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Remembering Canada’s Forgotten Internment Operations, Cave and Basin Interpretive Centre

Updated: Jun 12, 2018

During Canada’s first national internment operations of 1914-1920 thousands of Ukrainians and other Europeans were branded as “enemy aliens,” forced to work for the profit of their jailers, disenfranchised, and subjected to other state-sanctioned censures, not because of anything they had done but only because of who they were, where they had come from.

For over 20 years the volunteers of the Ukrainian Canadian Civil Liberties Association campaigned to have this still-little known episode in Canadian history recognized. Following passage of Bill – C331, Internment of Persons of Ukrainian Origin Recognition Act (2005), UCCLA participated in negotiations with the Government of Canada that created the Canadian First World War Internment Recognition Fund and secured additional resources for a permanent exhibit at the Cave & Basin camp site in Banff National Park. The Ukrainian Canadian Civil Liberties Association (l’Association ukrainienne-canadienne des droits civils) is a non-partisan, voluntary, non-profit research and educational organization committed to the articulation and promotion of the Ukrainian Canadian community’s interests and to the defence of the civil liberties and human rights of Ukrainians in Canada and elsewhere.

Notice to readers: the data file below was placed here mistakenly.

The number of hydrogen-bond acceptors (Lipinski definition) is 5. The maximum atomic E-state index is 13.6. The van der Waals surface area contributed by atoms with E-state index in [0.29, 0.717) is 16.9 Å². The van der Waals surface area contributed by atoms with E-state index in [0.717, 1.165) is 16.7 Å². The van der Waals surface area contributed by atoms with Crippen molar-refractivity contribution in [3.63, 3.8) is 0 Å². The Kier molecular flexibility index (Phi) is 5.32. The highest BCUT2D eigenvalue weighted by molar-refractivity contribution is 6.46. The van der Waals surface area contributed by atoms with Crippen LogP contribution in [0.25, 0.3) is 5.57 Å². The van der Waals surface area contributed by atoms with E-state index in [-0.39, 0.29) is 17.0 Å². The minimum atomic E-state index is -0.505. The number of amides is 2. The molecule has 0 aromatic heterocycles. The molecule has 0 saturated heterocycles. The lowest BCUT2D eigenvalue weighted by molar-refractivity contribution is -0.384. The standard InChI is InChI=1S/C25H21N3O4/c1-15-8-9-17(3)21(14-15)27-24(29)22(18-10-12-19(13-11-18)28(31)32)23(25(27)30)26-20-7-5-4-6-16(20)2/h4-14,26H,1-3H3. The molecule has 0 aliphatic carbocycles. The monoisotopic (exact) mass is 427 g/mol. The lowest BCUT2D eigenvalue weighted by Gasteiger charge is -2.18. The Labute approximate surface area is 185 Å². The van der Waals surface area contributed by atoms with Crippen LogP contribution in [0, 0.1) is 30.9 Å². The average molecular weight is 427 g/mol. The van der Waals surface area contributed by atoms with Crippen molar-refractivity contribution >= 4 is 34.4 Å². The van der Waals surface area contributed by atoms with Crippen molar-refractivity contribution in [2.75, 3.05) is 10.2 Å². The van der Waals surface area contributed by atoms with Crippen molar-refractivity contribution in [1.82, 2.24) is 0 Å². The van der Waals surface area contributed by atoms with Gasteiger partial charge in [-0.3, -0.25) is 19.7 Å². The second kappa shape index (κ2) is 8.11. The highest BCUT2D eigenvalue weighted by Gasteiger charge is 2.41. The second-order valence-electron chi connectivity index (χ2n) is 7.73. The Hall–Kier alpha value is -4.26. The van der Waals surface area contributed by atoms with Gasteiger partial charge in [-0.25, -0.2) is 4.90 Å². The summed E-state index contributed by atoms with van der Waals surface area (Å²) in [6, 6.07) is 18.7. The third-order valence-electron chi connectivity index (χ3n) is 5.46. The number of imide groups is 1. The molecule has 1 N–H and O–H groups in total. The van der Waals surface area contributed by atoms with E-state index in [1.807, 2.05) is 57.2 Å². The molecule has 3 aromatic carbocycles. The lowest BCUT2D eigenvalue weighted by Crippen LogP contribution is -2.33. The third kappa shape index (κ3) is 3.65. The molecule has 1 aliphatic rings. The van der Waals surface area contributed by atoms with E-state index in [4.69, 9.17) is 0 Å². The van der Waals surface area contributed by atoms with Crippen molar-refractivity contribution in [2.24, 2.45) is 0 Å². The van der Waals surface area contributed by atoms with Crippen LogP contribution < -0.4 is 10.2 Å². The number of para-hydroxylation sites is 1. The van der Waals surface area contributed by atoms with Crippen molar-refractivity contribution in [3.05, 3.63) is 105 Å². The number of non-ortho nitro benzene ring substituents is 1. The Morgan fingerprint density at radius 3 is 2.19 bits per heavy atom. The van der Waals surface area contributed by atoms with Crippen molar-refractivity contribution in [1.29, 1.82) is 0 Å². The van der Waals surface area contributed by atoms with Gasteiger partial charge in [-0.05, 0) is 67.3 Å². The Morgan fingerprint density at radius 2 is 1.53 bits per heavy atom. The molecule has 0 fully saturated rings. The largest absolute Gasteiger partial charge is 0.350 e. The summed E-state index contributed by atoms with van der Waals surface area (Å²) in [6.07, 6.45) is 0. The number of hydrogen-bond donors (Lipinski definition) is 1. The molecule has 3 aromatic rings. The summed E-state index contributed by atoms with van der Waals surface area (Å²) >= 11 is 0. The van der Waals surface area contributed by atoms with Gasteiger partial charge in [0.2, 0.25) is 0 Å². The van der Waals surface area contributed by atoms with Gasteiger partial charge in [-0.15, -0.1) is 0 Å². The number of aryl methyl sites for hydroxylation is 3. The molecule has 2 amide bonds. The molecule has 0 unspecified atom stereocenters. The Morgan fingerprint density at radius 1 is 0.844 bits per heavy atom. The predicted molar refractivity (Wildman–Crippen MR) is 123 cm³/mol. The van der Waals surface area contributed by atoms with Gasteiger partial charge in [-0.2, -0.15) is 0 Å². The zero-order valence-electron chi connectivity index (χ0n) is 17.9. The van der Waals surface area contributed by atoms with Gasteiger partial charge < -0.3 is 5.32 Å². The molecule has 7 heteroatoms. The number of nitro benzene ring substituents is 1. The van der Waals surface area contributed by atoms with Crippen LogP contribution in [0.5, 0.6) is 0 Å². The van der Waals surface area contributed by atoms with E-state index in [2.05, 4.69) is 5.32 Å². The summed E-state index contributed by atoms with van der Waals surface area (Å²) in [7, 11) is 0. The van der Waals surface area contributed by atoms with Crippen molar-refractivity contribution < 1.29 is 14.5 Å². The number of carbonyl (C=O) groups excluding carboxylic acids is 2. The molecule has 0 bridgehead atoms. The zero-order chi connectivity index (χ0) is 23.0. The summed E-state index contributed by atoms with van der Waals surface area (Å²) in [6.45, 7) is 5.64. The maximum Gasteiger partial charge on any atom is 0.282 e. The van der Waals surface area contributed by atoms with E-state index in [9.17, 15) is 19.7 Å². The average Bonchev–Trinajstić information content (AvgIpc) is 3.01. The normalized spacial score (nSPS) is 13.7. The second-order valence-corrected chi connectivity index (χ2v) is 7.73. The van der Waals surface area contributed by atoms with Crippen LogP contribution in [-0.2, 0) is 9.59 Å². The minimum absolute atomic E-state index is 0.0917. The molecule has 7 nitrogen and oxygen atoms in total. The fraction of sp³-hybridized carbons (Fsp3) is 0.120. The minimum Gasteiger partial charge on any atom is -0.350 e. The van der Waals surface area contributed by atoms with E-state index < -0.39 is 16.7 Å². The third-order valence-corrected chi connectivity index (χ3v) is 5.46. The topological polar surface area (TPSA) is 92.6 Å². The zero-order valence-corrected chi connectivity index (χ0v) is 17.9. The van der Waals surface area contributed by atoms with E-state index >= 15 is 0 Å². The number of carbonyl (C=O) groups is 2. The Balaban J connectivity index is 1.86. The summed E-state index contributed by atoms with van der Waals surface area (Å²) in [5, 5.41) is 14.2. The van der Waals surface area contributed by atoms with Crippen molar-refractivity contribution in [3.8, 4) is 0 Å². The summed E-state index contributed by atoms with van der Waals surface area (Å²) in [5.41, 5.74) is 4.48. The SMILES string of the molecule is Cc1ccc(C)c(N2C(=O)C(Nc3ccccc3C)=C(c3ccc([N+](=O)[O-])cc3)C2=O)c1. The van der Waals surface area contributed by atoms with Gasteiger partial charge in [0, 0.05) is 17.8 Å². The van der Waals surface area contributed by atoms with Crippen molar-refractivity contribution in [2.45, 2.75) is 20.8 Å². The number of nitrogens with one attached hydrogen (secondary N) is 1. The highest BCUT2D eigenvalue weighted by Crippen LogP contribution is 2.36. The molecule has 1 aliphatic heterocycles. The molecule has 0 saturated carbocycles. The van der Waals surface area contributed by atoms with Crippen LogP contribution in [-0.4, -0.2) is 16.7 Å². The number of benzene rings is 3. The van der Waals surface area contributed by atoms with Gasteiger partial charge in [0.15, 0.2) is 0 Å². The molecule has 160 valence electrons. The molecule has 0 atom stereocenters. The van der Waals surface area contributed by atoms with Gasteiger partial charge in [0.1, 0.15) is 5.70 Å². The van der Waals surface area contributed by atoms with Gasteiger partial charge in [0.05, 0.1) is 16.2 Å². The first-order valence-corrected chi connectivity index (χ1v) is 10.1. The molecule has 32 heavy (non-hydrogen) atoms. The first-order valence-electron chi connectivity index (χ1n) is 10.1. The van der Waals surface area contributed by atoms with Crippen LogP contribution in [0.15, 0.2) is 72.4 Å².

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Enemy Aliens, Prisoners Of War: Canada’s First World War Internment Operations, 1914-1920 Cave & Basin National Historic Site, Banff National Park, Alberta Remembering Canada’s Forgotten Internment Operations Visit the new exhibit opening officially 20 June 2013

Au cours des premières opérations d’internement nationaux du Canada de 1914 à 1920, des milliers d’Ukrainiens et d’autres Européens ont été stigmatisés comme «étrangers ennemis», obligés de travailler pour le bénéfice de leurs geôliers, privés de leurs droits et soumis à d’autres censures sanctionnées par l’État, et ce, non à cause de tout ce qu’ils avaient fait, mais à cause de leur origine.

Depuis plus de 20 ans, les bénévoles de l’Association ukrainienne-canadienne des droits civils (UCCLA) font campagne pour que cette épisode méconnue de l’histoire canadienne soit reconnue. À la suite de l’adoption du projet deloi –C331, Loi portant reconnaissance de l’internement de personnes d’origine ukrainienne (2005), UCCLA a participé aux négociations ayant mené à la création, par le gouvernement du Canada, du Fonds canadien de reconnaissance de l’internement durant la Première Guerre mondiale et à l’allocation de ressources additionnelles pour une exposition permanente au site historique national Cave and Basin, situé au Parc national Banff.

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